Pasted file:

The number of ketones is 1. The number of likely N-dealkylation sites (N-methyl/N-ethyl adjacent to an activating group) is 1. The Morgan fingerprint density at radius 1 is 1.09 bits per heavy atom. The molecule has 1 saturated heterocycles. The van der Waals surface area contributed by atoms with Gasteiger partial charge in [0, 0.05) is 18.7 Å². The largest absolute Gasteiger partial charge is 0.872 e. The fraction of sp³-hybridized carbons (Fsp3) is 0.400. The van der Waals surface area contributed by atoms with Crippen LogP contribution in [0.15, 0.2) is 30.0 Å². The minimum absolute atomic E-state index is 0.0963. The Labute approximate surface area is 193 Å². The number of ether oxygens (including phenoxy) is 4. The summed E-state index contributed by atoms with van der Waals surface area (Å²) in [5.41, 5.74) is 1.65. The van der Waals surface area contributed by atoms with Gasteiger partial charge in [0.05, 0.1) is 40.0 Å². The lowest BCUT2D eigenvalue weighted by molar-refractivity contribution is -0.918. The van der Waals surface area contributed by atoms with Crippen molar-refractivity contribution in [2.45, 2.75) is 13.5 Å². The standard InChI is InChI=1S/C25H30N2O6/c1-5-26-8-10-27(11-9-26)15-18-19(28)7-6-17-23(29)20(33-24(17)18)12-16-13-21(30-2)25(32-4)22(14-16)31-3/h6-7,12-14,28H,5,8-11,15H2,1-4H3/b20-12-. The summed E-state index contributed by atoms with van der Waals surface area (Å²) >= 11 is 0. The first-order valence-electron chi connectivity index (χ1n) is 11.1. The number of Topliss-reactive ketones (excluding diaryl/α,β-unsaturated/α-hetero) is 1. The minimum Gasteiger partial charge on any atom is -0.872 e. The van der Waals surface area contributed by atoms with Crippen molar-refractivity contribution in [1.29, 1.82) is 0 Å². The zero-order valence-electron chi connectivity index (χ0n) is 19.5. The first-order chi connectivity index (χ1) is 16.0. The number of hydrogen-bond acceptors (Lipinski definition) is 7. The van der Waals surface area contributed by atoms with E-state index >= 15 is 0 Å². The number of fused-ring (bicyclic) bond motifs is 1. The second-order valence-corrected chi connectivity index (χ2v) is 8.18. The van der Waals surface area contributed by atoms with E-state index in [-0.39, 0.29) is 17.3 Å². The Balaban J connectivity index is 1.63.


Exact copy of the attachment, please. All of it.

The number of ketones is 1. The number of likely N-dealkylation sites (N-methyl/N-ethyl adjacent to an activating group) is 1. The Morgan fingerprint density at radius 1 is 1.09 bits per heavy atom. The molecule has 1 saturated heterocycles. The van der Waals surface area contributed by atoms with Gasteiger partial charge in [0, 0.05) is 18.7 Å². The largest absolute Gasteiger partial charge is 0.872 e. The fraction of sp³-hybridized carbons (Fsp3) is 0.400. The van der Waals surface area contributed by atoms with Crippen LogP contribution in [0.15, 0.2) is 30.0 Å². The minimum absolute atomic E-state index is 0.0963. The Labute approximate surface area is 193 Å². The number of ether oxygens (including phenoxy) is 4. The summed E-state index contributed by atoms with van der Waals surface area (Å²) in [5.41, 5.74) is 1.65. The van der Waals surface area contributed by atoms with Gasteiger partial charge in [0.05, 0.1) is 40.0 Å². The lowest BCUT2D eigenvalue weighted by molar-refractivity contribution is -0.918. The van der Waals surface area contributed by atoms with Crippen molar-refractivity contribution in [2.45, 2.75) is 13.5 Å². The standard InChI is InChI=1S/C25H30N2O6/c1-5-26-8-10-27(11-9-26)15-18-19(28)7-6-17-23(29)20(33-24(17)18)12-16-13-21(30-2)25(32-4)22(14-16)31-3/h6-7,12-14,28H,5,8-11,15H2,1-4H3/b20-12-. The summed E-state index contributed by atoms with van der Waals surface area (Å²) >= 11 is 0. The first-order valence-electron chi connectivity index (χ1n) is 11.1. The number of Topliss-reactive ketones (excluding diaryl/α,β-unsaturated/α-hetero) is 1. The minimum Gasteiger partial charge on any atom is -0.872 e. The van der Waals surface area contributed by atoms with Crippen molar-refractivity contribution in [1.29, 1.82) is 0 Å². The zero-order valence-electron chi connectivity index (χ0n) is 19.5. The first-order chi connectivity index (χ1) is 16.0. The number of hydrogen-bond acceptors (Lipinski definition) is 7. The van der Waals surface area contributed by atoms with E-state index >= 15 is 0 Å². The number of fused-ring (bicyclic) bond motifs is 1. The second-order valence-corrected chi connectivity index (χ2v) is 8.18. The van der Waals surface area contributed by atoms with E-state index in [-0.39, 0.29) is 17.3 Å². The Balaban J connectivity index is 1.63.